Washington is still proud owner of two dubious streaks as the 49ers come to town; they haven’t forced a turnover in four games, and they have yet to get into the endzone on the ground this season. San Francisco does provide a good opportunity to get things on track, though Coach Gibbs’ spirited denial of San Francisco’s inferiority might seem to indicate otherwise.
In truth, this is a game that the Redskins should win, not because the 49ers are bad, but because Washington is good. Good teams win games that they are supposed to win, and the Redskins are supposed to win this one. If this team truly belongs in the conversation with the better teams in the conference, it has to take care of business in games like these.
As is the case in most games, there is a personal angle to the game to go along with the match-up on the field. Those of you who did not pursue therapy to forget about it will recall that current 49ers Head Coach Mike Nolan was the Washington defensive coordinator from 1997-99. To say that Nolan’s time in Washington was successful wouldn’t exactly be accurate. In fact, it would be horribly wrong. The defense went from ninth in the league to 24th by the time he left D.C., and was a limiting factor in Washington’s last playoff appearance in 1999.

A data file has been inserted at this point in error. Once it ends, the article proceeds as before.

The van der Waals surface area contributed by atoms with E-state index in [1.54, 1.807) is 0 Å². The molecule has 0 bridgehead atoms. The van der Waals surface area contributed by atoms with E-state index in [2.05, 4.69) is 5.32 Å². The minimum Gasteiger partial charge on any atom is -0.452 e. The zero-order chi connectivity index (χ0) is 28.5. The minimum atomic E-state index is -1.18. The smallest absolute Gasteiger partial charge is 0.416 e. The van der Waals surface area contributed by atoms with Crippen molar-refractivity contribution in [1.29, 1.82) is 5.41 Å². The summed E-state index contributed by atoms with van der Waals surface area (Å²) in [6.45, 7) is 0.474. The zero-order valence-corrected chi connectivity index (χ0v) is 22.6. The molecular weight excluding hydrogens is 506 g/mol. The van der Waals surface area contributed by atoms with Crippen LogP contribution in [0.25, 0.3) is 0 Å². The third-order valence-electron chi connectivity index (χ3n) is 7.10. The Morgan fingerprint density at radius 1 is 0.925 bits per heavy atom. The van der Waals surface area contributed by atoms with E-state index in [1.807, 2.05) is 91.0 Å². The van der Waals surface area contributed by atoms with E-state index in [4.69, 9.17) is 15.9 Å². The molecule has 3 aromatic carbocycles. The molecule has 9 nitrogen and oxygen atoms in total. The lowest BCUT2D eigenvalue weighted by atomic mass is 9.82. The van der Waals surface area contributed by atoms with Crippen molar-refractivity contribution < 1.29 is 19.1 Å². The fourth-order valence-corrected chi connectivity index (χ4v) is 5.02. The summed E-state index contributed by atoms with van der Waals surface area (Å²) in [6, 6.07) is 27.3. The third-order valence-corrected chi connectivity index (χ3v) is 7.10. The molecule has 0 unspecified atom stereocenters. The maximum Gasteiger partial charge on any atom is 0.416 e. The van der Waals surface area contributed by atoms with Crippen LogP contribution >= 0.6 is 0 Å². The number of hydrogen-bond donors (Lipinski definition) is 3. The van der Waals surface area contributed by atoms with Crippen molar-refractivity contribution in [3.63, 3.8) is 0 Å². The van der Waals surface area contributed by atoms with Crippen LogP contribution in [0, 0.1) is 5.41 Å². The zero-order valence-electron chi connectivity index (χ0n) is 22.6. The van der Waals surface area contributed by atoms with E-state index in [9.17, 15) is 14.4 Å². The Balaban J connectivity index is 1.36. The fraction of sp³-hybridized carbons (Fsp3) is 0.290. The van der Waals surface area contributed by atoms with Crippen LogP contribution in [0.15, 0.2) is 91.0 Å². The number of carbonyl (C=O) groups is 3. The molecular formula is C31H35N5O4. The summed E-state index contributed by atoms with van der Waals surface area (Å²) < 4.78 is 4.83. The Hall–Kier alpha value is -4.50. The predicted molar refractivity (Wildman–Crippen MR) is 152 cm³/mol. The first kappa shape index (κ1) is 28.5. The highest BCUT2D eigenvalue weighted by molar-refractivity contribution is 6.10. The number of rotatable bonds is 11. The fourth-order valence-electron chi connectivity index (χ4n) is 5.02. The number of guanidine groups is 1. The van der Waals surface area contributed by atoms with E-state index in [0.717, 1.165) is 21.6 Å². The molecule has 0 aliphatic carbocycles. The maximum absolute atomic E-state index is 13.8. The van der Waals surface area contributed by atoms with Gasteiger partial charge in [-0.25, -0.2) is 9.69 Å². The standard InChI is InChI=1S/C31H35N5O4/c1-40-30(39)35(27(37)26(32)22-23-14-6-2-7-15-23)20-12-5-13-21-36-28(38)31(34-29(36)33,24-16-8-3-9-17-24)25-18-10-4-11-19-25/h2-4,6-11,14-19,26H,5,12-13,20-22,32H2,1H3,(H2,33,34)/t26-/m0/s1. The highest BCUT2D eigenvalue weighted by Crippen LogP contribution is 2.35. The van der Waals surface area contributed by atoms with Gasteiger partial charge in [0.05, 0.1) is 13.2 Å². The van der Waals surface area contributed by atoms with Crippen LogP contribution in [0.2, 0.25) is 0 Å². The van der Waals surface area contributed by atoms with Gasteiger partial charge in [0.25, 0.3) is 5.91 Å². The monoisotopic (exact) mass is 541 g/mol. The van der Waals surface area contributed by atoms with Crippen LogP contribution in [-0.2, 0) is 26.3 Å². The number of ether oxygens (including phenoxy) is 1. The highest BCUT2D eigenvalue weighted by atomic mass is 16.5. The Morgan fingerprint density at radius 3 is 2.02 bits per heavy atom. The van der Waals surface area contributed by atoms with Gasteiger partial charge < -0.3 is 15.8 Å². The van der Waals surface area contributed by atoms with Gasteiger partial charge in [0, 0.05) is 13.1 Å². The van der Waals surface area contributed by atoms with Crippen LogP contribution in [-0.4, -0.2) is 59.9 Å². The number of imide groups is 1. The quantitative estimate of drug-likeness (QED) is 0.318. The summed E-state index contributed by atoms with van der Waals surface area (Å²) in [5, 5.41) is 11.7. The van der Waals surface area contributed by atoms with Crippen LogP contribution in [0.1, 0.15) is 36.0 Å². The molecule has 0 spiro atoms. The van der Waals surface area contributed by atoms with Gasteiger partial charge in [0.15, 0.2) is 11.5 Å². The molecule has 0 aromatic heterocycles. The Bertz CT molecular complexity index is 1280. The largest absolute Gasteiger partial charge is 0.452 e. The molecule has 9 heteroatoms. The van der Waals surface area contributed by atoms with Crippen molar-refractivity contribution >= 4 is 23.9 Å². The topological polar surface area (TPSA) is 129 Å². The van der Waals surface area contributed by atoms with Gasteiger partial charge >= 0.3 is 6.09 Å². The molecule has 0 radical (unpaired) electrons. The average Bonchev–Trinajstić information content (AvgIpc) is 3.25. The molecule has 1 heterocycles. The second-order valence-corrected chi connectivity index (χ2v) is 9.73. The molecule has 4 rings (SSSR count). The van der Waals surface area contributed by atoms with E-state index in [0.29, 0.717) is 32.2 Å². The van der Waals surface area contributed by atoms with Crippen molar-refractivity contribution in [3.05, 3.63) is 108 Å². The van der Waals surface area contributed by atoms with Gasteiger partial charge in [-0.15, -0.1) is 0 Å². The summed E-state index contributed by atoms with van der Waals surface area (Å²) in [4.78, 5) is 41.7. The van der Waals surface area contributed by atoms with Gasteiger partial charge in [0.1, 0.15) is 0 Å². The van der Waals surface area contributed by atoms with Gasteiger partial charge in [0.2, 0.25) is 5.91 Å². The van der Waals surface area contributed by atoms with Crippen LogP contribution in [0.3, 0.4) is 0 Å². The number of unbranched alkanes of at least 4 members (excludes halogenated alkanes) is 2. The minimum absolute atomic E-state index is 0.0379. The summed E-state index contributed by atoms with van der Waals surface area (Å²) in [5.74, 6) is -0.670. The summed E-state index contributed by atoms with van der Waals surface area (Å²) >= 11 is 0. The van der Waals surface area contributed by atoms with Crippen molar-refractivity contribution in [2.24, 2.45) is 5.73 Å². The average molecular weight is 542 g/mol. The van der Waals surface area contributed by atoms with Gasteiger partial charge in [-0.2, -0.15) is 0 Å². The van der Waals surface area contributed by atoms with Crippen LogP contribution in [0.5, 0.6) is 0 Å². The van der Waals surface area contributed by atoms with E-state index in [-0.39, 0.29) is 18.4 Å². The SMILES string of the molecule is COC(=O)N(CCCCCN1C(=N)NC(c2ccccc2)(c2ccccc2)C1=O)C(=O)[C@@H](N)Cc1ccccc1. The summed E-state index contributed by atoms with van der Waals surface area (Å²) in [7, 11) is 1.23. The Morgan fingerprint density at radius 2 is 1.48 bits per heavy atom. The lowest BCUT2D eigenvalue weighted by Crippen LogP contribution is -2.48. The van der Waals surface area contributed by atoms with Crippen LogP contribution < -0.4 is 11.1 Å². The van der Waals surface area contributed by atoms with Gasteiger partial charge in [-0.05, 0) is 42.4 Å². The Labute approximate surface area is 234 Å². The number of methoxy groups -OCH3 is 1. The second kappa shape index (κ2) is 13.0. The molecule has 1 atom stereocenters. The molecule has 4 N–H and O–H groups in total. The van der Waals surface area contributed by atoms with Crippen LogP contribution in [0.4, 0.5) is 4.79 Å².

From a strictly coaching standpoint, this is a great a mismatch as you’ll ever find. Leonard Little has a better chance of beating a sobriety test than Nolan does of beating Gibbs. It is true that any team can beat any other team in the NFL, but I’ll take Coach Gibbs over Mike Nolan eight days a week.
Many Redskins fans, if they were truly being honest with themselves, would have accepted a 3-2 start when the schedule came out, especially if it included a victory in Dallas. An important fact to remember is that even though their sizzling start is now a distant memory, Washington still finds itself squarely in the hunt for both the playoffs, and its own division. While there are definitely clear reasons as to why the last two games were lost, there is certainly no shame in losing on the road at two of the most difficult places to play in the NFL.
The twelfth man should be back on Sunday, acting bush league as ever, and ready to help return Washington to its earlier winning ways. So check back in next week for your weekly Redskins football fix. Hail to the Redskins!
Questions and comments can be sent to Trevor Walters at [email="firstname.lastname@example.org"]email@example.com[/email]